Big Brand Keynote Panel

Big Brand Keynote Panel

17th May 2012

Here we are at SAScon, the Manchester-based search, analytics & social conference that just keeps getting bigger & better.

After an emotional introduction from Manual Link Building‘s Gareth Hoyle and Manchester Digital‘s Richard Hudson, we kick off the first day of SAScon with a big brand keynote session moderated by Richard Gregory and featuring Ben McKay from Moneysupermarket, Martin McDonald from Expedia, and James Hamlin from Seatwave.


Martin McDonald starts off by emphasizing mobile is absolutely essential these days, and that there’s no excuse anymore not to have a mobile-ready website. He says the best approach is to have your main website ‘degrade gracefully’ – i.e. responsive design – and, if your business lends itself to that, give the option to download an app. He also states mobile and paid search are a great combination, as SEO ‘has problems’.

James Hamlin advises separate campaigns for mobile in paid search as behaviour varies on different platforms and you need to adapt your campaigns to that. Also he believes apps and mobile sites can co-exist as it’s beneficial to have a presence on multiple platforms.

This is confirmed by Ben McKay, whose Moneysupermarket site has a car insurance app that complements the price comparison systems on the website. The panelists disagree about whether the top two slots are essential for paid search on mobile, or whether users do scroll down and click on lower paid results.

Social Media

Seatwave’s James Hamlin says that events are socially driven – it’s as much about the event as it’s about who you’re going with, and what your social circle thinks of the event. Martin McDonald is very impressed with Seatwave’s Facebook integration, and that we’ve been ruined by AdWords – those levels of traffic and CTRs have spoilt us when it comes to the likes of Facebook advertising, but when done right FB ads can be incredibly useful.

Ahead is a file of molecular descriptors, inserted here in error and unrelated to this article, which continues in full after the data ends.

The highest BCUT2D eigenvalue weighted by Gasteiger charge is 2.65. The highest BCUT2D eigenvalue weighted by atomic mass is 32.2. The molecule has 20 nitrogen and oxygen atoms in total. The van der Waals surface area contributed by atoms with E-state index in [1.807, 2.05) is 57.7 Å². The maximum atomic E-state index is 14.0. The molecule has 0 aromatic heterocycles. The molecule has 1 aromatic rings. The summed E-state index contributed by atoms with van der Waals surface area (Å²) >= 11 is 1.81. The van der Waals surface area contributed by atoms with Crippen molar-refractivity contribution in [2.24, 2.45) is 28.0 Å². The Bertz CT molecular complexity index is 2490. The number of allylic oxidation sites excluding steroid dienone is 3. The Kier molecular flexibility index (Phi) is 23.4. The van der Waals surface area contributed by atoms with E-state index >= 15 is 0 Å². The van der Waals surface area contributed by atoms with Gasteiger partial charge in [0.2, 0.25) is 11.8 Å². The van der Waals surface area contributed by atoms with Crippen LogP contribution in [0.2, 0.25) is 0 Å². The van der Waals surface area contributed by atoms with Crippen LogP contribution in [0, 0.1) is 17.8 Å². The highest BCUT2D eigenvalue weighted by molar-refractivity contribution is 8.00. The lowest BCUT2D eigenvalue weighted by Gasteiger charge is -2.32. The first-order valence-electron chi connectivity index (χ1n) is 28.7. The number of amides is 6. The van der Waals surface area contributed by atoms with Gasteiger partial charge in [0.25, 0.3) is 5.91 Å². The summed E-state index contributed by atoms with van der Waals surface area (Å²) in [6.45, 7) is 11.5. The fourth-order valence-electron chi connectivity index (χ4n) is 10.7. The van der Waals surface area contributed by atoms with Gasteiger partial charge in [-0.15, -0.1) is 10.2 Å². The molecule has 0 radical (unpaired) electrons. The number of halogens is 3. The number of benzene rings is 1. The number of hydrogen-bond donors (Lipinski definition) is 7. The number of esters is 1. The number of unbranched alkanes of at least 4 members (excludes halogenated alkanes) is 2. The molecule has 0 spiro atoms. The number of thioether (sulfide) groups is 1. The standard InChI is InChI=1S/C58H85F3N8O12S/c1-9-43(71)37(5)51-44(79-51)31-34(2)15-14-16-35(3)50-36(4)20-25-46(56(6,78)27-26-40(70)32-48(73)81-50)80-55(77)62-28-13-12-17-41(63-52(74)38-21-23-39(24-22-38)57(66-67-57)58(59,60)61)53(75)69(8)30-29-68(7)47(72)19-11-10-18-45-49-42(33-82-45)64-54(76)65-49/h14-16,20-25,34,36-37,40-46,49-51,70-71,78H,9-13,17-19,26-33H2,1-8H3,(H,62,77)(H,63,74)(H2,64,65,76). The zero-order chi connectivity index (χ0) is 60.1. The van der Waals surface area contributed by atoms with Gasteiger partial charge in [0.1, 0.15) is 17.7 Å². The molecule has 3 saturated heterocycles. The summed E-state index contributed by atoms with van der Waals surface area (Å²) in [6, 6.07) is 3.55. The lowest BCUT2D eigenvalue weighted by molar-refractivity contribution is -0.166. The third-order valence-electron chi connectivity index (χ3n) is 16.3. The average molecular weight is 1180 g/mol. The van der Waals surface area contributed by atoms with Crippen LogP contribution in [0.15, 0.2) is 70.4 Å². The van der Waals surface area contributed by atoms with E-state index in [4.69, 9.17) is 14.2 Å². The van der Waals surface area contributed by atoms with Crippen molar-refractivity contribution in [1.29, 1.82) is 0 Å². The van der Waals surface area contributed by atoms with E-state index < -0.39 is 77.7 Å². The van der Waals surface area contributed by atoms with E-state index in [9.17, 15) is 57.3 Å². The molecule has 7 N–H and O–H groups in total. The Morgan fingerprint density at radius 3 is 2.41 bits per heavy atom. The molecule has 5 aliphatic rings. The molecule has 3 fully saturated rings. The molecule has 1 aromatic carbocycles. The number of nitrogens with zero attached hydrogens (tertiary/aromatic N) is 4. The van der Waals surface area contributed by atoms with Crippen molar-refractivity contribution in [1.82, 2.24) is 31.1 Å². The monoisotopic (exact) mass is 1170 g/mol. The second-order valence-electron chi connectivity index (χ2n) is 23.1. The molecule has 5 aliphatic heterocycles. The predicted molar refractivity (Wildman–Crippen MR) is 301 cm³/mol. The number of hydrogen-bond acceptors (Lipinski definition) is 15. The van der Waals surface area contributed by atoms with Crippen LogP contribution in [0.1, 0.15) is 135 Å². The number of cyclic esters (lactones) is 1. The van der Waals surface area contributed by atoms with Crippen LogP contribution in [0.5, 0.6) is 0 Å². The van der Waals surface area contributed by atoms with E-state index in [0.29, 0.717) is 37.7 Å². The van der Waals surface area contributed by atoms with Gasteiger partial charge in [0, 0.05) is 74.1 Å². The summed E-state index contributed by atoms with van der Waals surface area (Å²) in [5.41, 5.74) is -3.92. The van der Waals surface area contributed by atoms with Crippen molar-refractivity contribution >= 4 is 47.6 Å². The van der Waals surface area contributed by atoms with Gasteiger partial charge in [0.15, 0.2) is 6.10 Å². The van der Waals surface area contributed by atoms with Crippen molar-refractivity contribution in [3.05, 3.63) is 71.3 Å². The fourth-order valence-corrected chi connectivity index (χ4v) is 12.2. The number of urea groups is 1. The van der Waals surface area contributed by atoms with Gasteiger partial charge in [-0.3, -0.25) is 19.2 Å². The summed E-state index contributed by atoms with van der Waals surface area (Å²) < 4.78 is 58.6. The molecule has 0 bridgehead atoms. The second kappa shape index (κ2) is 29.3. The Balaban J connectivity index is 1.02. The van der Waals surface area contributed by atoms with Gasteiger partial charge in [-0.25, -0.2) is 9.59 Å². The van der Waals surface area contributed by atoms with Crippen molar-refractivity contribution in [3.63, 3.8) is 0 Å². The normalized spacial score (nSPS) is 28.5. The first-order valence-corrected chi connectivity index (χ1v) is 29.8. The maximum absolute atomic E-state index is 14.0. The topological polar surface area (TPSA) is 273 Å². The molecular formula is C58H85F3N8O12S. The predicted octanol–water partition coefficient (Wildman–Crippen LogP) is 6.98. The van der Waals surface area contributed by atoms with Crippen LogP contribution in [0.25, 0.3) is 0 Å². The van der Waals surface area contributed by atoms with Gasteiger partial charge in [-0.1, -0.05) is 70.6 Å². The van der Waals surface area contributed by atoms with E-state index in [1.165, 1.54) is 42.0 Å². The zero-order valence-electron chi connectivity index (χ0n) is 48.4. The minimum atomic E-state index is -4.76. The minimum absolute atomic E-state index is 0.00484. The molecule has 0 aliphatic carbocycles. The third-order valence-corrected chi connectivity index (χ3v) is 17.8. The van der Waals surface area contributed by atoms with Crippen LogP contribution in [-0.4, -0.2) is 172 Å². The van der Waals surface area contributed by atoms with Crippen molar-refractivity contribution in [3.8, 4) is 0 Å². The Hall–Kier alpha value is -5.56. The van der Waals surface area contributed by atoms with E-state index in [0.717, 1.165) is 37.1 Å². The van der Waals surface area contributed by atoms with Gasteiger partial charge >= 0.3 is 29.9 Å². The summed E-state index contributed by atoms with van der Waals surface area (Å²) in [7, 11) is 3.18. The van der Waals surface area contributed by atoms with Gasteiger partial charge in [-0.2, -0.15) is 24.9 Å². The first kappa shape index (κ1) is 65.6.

Open Graph is here to stay and presents opportunities for websites. James says the scale of Facebook is the really tough challenge, where limited demographical targeting is easy and effective, for larger scale campaigns things can get out of hand quickly.


It’s been a tough year for SEO, and Ben McKay says companies are increasingly looking at alternative marketing activities that are more natural and impactful, and that SEO will become complementary to those activities instead of its main driver.

Martin McDonald kicks in the open door by stating SEO is dead. He believes SEO is in danger. The 700k Webmaster Tools warning messages that Google sent out were indiscriminate, as he didn’t get one. He knows sites that generate 7-figure sums a year have lost 90-95% traffic in the last few weeks, because they relied on exact match domains and some PPC ads.


First question is on the impending EU cookie law. Martin McDonald thinks its an unprosecutable law and that he doesn’t expect sites to be penalised. Ben McKay does believe the ICO will take a big brand site to make an example out of.

Second question is about how big brands divide their attention between building their brand presence versus optimising for long tail product specific searches. The panel feels these are not mutually exclusive, and that both are essential aspects.

Last question is about APIs and how big a part of Expedia’s business is done outside of the browser. Martin says it’s a huge part of the business, and that Expedia powers 65% of the online travel market – all via its APIs.

That wraps up this first SAScon session and we’re straight on to the next.

Picture credit: Dan Bell


Written By
Barry Adams is the chief editor of State of Digital and is an award-winning SEO consultant delivering specialised technical SEO services to clients worldwide.
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